B and T Lymphocytes Protect our Cells
B and T

1. A bacterial invasion triggers inflammatory response, including phagocytosis carried out by macrophages.

2. Enzymes inside the macrophage digest the bacterial cell, but not the antigens, which are displayed on the surface of the macrophage, combined with an MHC marker. Helper T-cells are set in motion by these antigen-MHC complexes.

3. A B-cell with the right membrane- bound antibodies also processes antigen. In this way, it, too, comes to have MHC-antigen complexes.

4. The helper T-cell recognizes the antigen-presenting macrophage. Then it interacts with the B-cell, causing it to divide.

5. Some of the newlyformed B-cells differentiate into antibodysecreting plasma cells.

6. Circulating antibodies combined with antigen mark the enemy for destruction.

7. Inflammatory response amplified (for example, more macrophages go into action).

8. Some of the newly-formed B cells differentiate into memory cells.

9. Bacteria enter through damaged skin
10. Antigen
11. MHC marker on macrophage surface
12. Antigen-MHC complex
13. Membrane-bound antibody

14. MHC marker
15. Helper T-cell
16. Helper T-cell with a receptor for the antigen-MHC complex
17. Plasma Cell
18. B Memory Cell

This diagram shows the amplification of the inflammatory response—in this example, an antibody-mediated response to a bacterial attack. Plasma cells release antibodies, which travel through the blood and mark the attackers. These marked invaders set other defense elements such as macrophages into action, enabling them to participate in the defense.

The Harmony Between the Antybody and Antygen

a. IgG molecule model
b. IgG molecule diagram

c. Antibody symbol
d. Antibodies enfolding an antigen

1. Detail of the antigen-antibody binding
2. Antigen binding sites
3. Complement binding sites

4. Site of binding to macrophages
5. Antigen

After the T-cells introduce antigens they're carrying to the B lymphocytes, the B-cells divide and begin producing the appropriate antibodies. The antibody's compatibility with the antigen is a flawless example of creation.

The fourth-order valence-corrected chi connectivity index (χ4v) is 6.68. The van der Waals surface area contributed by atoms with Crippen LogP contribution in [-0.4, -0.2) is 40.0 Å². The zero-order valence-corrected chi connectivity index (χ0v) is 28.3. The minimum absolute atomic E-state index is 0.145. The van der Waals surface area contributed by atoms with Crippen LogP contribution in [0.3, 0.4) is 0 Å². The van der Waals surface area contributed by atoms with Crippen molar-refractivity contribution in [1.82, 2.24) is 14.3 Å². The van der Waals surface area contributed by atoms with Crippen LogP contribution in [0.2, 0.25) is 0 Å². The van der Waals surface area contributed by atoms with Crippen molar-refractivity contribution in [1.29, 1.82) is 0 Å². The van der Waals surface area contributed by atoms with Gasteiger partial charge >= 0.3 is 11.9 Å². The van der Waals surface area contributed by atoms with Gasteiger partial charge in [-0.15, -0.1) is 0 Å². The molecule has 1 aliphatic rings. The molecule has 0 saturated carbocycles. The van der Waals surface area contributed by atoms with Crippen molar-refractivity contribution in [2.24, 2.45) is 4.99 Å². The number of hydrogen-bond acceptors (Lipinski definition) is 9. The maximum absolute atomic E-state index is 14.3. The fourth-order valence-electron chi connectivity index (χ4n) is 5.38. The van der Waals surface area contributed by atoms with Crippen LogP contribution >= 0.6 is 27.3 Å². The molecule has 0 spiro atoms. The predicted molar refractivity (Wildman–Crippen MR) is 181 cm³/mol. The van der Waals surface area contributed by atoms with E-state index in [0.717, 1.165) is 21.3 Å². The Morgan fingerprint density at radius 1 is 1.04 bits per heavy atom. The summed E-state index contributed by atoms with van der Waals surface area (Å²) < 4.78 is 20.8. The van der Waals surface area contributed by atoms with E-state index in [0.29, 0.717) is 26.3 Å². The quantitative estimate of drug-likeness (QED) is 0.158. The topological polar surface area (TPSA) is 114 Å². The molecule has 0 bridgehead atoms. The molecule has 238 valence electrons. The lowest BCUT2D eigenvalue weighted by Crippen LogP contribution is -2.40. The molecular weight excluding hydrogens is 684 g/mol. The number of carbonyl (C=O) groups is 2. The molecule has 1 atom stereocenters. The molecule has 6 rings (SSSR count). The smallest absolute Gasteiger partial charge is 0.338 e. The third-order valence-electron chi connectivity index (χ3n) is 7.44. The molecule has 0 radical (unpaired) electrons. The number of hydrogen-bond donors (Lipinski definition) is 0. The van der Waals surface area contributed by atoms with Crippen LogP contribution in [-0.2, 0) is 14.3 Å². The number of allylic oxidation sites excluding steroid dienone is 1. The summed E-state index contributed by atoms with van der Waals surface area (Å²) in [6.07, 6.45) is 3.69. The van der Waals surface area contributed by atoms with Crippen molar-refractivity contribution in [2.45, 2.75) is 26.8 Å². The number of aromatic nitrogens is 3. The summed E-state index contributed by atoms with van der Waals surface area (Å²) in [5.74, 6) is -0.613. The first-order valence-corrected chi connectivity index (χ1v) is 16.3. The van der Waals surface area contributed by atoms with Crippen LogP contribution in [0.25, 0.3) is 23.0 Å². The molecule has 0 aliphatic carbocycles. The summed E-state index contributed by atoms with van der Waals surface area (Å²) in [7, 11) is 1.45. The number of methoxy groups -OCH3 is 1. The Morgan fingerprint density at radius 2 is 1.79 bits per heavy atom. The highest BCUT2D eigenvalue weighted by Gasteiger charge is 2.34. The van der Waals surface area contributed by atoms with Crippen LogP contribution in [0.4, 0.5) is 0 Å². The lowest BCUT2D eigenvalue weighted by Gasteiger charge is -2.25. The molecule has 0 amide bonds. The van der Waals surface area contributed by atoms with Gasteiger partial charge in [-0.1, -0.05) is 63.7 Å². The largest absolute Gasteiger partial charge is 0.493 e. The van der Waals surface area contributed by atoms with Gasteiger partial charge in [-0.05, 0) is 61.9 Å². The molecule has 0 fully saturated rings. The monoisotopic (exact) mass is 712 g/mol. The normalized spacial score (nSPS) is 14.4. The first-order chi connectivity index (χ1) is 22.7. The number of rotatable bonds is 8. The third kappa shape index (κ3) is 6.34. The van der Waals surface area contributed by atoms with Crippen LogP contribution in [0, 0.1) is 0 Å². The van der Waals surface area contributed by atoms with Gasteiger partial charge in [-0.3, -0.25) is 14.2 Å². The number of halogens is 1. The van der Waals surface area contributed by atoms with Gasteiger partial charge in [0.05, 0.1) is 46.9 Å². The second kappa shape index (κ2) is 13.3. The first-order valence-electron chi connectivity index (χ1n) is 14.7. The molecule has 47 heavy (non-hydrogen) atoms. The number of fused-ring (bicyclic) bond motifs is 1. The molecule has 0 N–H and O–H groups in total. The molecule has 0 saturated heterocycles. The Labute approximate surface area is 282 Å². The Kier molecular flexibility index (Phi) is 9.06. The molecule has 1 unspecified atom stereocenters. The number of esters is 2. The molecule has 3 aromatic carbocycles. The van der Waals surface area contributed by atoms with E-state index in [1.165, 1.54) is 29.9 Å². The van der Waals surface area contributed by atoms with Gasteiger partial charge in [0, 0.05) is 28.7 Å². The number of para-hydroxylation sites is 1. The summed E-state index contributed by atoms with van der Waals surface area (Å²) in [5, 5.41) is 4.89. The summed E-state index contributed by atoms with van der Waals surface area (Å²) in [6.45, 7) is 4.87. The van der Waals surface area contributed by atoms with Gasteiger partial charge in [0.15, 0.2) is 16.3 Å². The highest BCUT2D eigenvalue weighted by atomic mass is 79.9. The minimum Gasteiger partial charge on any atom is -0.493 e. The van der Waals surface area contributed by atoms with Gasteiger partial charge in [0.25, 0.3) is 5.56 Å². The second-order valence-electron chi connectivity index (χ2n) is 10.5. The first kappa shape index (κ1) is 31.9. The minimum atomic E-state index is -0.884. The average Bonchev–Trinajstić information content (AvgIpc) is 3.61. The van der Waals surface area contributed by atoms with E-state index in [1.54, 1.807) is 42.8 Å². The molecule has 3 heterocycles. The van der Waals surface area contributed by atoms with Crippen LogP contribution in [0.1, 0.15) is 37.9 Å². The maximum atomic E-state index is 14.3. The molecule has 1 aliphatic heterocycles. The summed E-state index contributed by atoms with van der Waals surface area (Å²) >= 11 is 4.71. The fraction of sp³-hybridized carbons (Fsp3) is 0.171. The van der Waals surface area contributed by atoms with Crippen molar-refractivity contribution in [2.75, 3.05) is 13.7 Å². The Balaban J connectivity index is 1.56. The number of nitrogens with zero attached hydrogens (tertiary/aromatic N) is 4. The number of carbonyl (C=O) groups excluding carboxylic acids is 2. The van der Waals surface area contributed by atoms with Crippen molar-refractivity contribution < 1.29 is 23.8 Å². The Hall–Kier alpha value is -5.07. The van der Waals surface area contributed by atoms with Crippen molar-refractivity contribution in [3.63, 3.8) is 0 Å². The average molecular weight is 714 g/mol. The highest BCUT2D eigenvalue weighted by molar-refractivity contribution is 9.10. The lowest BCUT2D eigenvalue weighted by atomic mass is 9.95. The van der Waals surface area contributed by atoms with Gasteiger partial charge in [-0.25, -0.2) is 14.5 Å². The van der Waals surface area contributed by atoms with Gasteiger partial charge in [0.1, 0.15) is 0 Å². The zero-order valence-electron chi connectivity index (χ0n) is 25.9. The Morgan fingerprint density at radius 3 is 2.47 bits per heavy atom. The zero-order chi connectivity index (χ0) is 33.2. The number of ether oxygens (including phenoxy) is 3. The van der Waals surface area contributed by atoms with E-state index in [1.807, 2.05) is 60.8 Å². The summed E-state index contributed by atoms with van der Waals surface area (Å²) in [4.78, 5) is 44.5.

B Lympocytes Multiply and Disseminate the News of the Invasion...

1. Patogen invades the body
2. The macrophage presents the antigen-MHC complex on its surface and secretes IL-1.
3. Helper T-cell receptor combines with the complex.
4. Helper T-cells secrete interleukins.
5. Clone of competent B lymphocytes
6. Some B-cells change form to produce plasma cells.
7. Plasma cells secrete specific antibodies
8. Lymph and blood transport antibodies to the infected site.

9. B cells
10. Helper T- cell
11. Activated B-cell increases in size and begins multiplying.
12. Plasma cells

13. Remaining memory cells
14. Antibodies secreted
15. To the invasion site

When a B-cell attaches to an antigen and helper T-cells start secreting interleukin, the B-cell becomes activated. It starts multiplying and differentiate, some turning into plasma cells that secrete antibodies. The plasma cells remain in the lymph tissues, but the antibodies go to the infected sites by way of the bloodstream and lymph system. Antigen-antibody complexes form and stimulate the complement system. Some B-cells differentiate into memory cells and continue to produce antibodies, even years after the infection.



37 The Human Body: An Intelligent Design, pp. 113-114.

38 "The Circulatory System," The Encyclopedia of Health, Regina Avraham, p. 50.

39 Yusuf Alan, "Vucut, Kan" (The Body, The Blood),,

40 Ibid.

41 Ayten Sucu, Semra Bayar, Melahat Kupeli, Biyoloji Lise 2, ("Biology") MEB Devlet Kitaplari, Istanbul 2000, p. 26.

42 Textbook of Medical Physiology, p. 58.

43 Textbook of Medical Physiology, p. 58.

44 "Eosinophil,"

45 Textbook of Medical Physiology, p. 53.

46 Ibid., p. 54.

47 Bilim ve Teknik, p. 65.

48 Ibid.

49 Ibid., pp. 65-66.